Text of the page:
NotesThe Library, thanks to the donation of a collection of the Royal Blind Asylum and School in Edinburgh in 1989, has a good collection of early printing done for the blind in Scotland. One of the key figures in this field was the Edinburgh printer and publisher James Gall (c. 1784-1874). While visiting Paris in 1825, Gall saw examples of embossed type books for the blind and decided to design a script which could be used by blind and sighted people alike. He introduced his Gall Type in 1827; its triangular forms were regarded as being more easily discernible by touch than existing rounded types. Capital letters were excluded, meaning that there were only 26 characters to be learnt. The Gospel by St. John for the blind (Edinburgh, 1834) was the first major work to be printed in Gall's type. In 1835 he founded the School for Blind Children at Craigmillar Park, which adopted his tactile alphabet. This particular book, of which only one other copy, in the British Library, is recorded, is a fine example of printing from Gall's press on Niddry Street. It is in its original binding and the label reveals that the book was printed "on the largest type" and cost one shilling and sixpence.
ShelfmarkRB.s.2822
Acquired on20/05/11
AuthorBillings, Robert William
TitleBaronial and Ecclesiastical Antiquities of Scotland
ImprintEdinburgh & London: William Blackwood & Sons
Date of Publicationn.d.
LanguageEnglish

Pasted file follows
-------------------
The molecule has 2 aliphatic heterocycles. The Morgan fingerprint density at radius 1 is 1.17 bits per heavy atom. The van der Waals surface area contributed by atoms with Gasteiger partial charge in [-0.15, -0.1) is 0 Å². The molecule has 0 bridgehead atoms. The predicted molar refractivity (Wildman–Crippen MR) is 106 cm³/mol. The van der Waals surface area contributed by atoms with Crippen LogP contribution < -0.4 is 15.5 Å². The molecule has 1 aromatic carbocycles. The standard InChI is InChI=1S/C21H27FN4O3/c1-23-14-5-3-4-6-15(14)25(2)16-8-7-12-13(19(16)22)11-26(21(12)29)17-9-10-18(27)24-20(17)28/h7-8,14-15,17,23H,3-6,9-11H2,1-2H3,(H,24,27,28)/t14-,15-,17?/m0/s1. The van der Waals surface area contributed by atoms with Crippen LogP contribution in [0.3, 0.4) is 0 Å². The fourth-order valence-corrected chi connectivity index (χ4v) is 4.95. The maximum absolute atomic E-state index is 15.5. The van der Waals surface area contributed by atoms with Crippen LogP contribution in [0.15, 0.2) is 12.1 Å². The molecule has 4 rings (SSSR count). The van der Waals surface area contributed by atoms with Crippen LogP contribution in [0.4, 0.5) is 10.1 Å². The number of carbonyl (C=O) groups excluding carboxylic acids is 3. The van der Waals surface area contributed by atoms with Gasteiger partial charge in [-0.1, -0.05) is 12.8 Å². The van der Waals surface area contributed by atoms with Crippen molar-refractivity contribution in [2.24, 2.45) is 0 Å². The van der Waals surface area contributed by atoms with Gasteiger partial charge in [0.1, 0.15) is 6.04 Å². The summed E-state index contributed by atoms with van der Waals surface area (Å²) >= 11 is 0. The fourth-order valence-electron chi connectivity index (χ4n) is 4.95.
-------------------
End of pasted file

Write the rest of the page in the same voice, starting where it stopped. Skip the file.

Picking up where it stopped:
NotesThis is an unusual version of the first edition of Billings' magnum opus, a wide-ranging and thoughtful alphabetical discussion of notable early churches, castles and towers in Scotland, with engravings of the author's own detailed drawings. The engravers include some notable figures including John Sad(d)ler; see Rodney K. Engen, Dictionary of Victorian Engravers, Print Publishers and their Works, Cambridge: Chadwyck-Healey, 1979. The printing seems to have been completed in 1852 (the author's'introduction is dated 29 February 1852), although the 240 plates are dated 1847-1848. The National Library already has sets of the first standard edition (shelfmark NE.18.a.34, now rather worn and in need of rebinding; Hist.S.80.B) and of the 1908 version edited by A. W. Wiston-Glynn (shelfmark X.8.b). Like the standard edition, this set is in four volumes, but it is printed in large folio. There do not appear to be any text or plates different to the standard edition, but the plates are positioned differently and are in superior condition due to being printed on fine India paper. A curious feature is that throughout the volumes, one can find the occasional standard-size page inlaid in the folio, rather than printed on the larger paper. The large paper is foxed in places. A manuscript note on the inside of the front cover of the first volume states 'Blackwoods Copy La Folio India Paper Proofs Bt from Brunton 1971'. There does not appear to be other evidence for this, and Blackwood is not mentioned in the list of subscribers to the available versions described as 'Folio proofs and etchings' and 'India proofs'. Bound in blue cloth, with gold lettering. See DNB for Billings.